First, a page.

A movie that has recently come under the radar as relying too heavily on CG is the latest Hobbit trilogy by Peter Jackson. Many movie goers have expressed their opinions that the movie just has too much VFX compared to his prior film’s delving into the Middle-earth universe, The Lord of the Rings trilogy. The VFX in the Hobbit movie is obviously top-notch with absolutely amazing technical feats, so it certainly isn’t about the quality of the CG in the film. The Lord of the Rings trilogy also featured a large amount of VFX from Gollum to many of the large battle sequences, but it also featured an extensive amount of practical effects. As a VFX artist, how would you answer this question, if one of your family members or friends believed The Hobbit movies rely too heavily on CGI?”
Maybe it’s about immersion? Practical effects can sometimes make things more grounded in realism, and grittier. Directors like Christopher Nolan rely heavily on practical effects because it can help keep the immersion in a film, many of the special effect shots in Inception were done with camera trickery and practical effects, and the same for the Dark Knight trilogy. However, with other superhero films like The Avengers features a massive amount of CG, and that film is loved by many fans, but The Avengers is not trying to be realistic. It’s a much more fantasy based superhero film. Maybe fans of Peter Jackson were just surprised by the whimsical approach of The Hobbit films compared to the grittier Lord of The Rings.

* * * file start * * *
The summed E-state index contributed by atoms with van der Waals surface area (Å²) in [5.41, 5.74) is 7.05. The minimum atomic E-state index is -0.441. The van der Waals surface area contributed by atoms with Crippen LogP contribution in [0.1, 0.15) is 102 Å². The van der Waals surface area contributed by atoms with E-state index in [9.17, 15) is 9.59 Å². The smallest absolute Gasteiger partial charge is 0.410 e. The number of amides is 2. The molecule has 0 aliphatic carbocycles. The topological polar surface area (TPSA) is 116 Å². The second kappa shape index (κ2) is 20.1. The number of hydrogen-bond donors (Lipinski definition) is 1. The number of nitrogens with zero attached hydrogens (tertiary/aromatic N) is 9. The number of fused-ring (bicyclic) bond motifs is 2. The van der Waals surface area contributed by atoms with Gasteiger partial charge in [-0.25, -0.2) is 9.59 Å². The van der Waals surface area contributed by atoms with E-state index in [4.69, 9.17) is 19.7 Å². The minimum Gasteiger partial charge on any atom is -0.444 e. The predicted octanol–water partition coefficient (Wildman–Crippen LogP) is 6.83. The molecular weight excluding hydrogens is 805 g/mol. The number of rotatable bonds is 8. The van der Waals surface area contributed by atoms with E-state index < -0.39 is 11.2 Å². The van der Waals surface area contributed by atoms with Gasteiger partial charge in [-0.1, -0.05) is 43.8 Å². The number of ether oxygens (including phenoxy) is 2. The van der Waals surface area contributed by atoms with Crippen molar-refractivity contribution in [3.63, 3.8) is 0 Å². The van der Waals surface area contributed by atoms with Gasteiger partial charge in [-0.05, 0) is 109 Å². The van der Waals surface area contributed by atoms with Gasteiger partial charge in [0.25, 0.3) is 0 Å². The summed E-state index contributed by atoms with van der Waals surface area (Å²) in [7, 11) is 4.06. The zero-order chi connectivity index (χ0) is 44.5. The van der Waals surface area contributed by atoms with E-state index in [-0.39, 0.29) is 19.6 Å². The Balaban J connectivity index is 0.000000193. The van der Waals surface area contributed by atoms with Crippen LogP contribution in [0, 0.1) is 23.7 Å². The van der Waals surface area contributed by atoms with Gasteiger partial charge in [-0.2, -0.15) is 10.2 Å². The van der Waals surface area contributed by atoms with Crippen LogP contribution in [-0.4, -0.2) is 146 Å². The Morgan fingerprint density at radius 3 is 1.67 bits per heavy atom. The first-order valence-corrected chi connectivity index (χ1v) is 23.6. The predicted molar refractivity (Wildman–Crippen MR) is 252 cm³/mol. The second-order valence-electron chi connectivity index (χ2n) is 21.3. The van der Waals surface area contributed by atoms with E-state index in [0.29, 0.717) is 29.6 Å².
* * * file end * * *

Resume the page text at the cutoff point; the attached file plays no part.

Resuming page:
Practical Effects and Digital Effects
Let’s take a look at examples of practical effects and digital effects from various new installments of films, because there are things that are better with digital effects and things that may be more logical with practical effects. Each medium plays a key role in the industry.
The first example is Lurtz and Azog. Lurtz is from the Fellowship of the Ring, and Azog is from the recent Hobbit films. Both are extremely well done. Lurtz is an actor in make-up and prosthetics, and Azog is a full CG character, and both feature a significant amount of screen time with other actors. Both give off two different feelings; Lurtz is much grittier and real. Azog feels more fantasy like, and in the films he towers high above the normal-sized actors. The power and size of Azog that Peter Jackson wanted couldn’t really be achieved with an actor in make-up because Azog needed to stand out from the regular Orcs and actors. Which creature do you feel more engaged with? Both the practical effects version that is Lurtz and the CG character Azog hold a unique benefit.